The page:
From Whom do We Learn?

From Whom do We Learn?

Post from: MAPpingCompanySuccess

In a Halloween discussion With KG Charles-Harris (you should read it if you haven’t already) we talked about the possibilities of robots becoming self-willed. I said that might be an improvement over humans, but KG had a different take and it’s been stuck in my mind.

“True, but unfortunately children often absorb some of the worst traits of their parents…”

What bothers me is I don’t think that it’s true anymore for several reasons.

  • Children absorb traits and values from their parents/family, but they are just as likely to absorb them from the media and even more likely these days to draw them from their peers.
  • Kids may parrot their parents when young, but tend to move in their own direction more and more as they age and grow.

Although I know what KG means when he says “worst,” it is still a word with fluid meaning that is often dependent on one’s own values and beliefs.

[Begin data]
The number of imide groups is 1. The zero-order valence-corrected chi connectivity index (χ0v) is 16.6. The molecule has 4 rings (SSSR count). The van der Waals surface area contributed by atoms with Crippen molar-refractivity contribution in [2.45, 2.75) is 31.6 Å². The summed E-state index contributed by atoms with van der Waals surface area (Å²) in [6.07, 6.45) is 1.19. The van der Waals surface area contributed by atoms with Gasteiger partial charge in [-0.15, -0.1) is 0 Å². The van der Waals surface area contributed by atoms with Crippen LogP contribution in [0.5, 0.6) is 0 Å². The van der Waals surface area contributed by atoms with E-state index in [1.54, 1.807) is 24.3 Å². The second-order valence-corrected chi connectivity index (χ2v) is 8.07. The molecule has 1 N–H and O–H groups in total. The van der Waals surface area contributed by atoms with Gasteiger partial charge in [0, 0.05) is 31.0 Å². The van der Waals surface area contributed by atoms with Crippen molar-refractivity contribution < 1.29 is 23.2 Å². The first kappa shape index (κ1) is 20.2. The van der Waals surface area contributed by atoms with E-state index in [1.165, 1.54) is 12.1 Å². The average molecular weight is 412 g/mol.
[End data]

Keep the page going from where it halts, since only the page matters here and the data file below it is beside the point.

This fluidity is particularly noticeable when looking at highly charged subjects, such as politics or religion, where one person’s theme is another’s anathema.

I’m also don’t really agree with Chris’ comment that the worst human trait is greed; another word whose meaning is not always what as expected.

Perhaps I’m too much of an optimist, but if (when?) robots do gain sentience I don’t see them moving in lockstep or necessarily following in our footsteps.

That hasn’t happened even with human generations, e.g., I doubt the Silent Generation saw their values reflected in the Boomers.

Actually, I think sentience, i.e, self-awareness, is a guarantee that there will be no more uniformity in a race of robots than there is in the human race.

Flickr image credit: jepoirrier

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